Research Finds Parents Should Question Their Kids’ Gender Dysphoria Before It’s Too Late
June 27, 2017 | Published first in The Federalist
It is one thing to compassionately treat those with gender dysphoria. It is another thing entirely to cause gender dysphoria.
On the heels of the Supreme Court’s 2015 decision in Obergefell v. Hodges, which declared a constitutional right to same-sex marriage, liberal activists quickly turned their gaze towards the “T” in LGBT. In just two short years, the transgender movement has morphed from a concern over discrimination and violence against those suffering from gender dysphoria to the normalizing and mainstreaming of the trans lifestyle.
From the cover of National Geographic and the pixels of “I Am Jazz” to the classrooms of our most tender youth, activists have pushed an agenda of affirmation: proclaiming that girls who identify as boys are boys, and vice-versa. At the same time, the Left has sought to squelch opposing viewpoints by branding skeptics hateful transphobes.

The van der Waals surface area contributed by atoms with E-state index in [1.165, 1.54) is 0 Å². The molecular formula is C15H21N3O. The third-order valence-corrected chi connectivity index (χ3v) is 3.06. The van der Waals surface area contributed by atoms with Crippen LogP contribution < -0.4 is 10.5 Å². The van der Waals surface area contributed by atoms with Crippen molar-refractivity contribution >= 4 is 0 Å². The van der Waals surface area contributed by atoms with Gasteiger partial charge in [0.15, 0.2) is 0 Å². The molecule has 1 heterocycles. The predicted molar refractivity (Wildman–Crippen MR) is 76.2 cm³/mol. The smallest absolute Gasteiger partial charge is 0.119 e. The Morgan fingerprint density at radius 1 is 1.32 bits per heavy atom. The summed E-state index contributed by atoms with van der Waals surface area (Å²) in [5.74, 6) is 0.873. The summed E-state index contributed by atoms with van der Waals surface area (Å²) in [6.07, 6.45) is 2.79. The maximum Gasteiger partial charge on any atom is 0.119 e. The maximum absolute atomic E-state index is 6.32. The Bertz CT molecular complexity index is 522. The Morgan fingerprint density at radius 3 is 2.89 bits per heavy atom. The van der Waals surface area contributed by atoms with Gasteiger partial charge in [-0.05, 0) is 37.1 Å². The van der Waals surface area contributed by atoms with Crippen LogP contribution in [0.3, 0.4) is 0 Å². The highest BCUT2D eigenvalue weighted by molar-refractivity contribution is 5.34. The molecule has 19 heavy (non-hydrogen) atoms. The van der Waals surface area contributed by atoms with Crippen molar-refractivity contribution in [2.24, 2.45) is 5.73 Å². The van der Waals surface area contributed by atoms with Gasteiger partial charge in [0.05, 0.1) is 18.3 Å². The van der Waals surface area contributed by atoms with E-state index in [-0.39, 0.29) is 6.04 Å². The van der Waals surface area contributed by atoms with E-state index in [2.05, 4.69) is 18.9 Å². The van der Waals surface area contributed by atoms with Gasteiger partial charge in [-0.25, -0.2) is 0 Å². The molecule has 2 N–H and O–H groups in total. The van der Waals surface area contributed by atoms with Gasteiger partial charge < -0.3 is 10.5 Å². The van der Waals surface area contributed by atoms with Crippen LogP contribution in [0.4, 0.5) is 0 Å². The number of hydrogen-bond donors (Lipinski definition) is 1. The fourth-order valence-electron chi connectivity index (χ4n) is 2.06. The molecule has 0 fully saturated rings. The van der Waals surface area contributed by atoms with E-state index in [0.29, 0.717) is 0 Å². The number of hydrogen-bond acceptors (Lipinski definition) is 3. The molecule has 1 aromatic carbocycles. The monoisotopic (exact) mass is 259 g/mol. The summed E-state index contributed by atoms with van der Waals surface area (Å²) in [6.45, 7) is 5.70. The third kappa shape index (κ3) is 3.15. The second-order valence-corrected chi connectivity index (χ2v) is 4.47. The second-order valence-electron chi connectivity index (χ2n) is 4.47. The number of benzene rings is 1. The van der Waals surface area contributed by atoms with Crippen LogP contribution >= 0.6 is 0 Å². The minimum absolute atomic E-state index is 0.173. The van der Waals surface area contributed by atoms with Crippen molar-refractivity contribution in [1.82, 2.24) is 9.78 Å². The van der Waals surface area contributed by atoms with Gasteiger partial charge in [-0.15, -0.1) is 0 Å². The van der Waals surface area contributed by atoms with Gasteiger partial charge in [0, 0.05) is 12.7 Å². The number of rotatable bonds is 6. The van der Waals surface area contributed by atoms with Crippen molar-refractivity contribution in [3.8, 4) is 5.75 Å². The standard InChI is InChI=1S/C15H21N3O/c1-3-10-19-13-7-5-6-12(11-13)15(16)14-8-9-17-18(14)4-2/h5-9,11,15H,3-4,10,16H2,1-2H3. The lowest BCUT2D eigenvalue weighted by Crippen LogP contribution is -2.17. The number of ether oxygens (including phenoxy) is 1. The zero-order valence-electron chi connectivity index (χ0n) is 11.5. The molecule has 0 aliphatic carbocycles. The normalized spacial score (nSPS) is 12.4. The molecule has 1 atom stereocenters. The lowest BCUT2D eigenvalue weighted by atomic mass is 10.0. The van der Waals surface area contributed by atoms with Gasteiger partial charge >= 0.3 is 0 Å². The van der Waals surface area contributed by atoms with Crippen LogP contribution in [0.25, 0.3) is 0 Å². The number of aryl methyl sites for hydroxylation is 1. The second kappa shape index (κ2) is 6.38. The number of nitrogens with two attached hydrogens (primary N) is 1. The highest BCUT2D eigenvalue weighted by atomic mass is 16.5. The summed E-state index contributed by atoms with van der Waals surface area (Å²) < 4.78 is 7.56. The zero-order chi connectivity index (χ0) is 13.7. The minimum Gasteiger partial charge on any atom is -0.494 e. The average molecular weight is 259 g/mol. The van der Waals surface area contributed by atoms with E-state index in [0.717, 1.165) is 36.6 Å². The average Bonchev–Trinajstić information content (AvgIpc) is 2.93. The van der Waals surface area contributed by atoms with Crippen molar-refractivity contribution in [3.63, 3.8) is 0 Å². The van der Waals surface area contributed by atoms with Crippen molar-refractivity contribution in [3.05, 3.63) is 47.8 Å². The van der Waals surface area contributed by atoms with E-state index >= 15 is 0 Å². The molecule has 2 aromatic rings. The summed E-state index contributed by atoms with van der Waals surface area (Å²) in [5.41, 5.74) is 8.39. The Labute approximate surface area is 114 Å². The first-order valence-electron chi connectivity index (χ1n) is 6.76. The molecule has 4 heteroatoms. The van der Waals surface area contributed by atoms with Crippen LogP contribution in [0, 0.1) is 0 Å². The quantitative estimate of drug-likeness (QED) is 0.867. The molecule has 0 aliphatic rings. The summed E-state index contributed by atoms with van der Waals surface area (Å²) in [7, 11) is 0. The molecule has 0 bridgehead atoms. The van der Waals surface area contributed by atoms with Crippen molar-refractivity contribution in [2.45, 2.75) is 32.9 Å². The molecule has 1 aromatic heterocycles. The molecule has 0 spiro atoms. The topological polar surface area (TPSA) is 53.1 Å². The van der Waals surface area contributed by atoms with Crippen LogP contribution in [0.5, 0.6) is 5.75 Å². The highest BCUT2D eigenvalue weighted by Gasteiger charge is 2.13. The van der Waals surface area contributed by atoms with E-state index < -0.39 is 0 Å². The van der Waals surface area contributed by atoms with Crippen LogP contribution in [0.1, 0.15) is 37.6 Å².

But Tuesday’s New Atlantis piece, “Growing Pains: Problems with Puberty Suppression in Treating Gender Dysphoria,” hopes to change the discourse—or lack thereof. In “Growing Pains,” co-authors Dr. Paul Hruz, Dr. Lawrence Mayer, and Dr. Paul R. McHugh provide the most comprehensive critique to date of the gender-affirming model of treatment for children suffering from gender dysphoria and expound on the many physical and psychological concerns that approach portends.
In her NRO article, “Puberty Suppression and FMG,” Mona Charen provides a veritable Cliff’s Notes of the physical and psychological dangers the authors detail at length in “Growing Pains.” “Doctors are prescribing powerful drugs to interfere with something – puberty – that is not a disease,” she writes, concluding: “Before resorting to dire and irreversible ‘treatments’ on otherwise healthy children, we ought to remove our own cultural blinders.”
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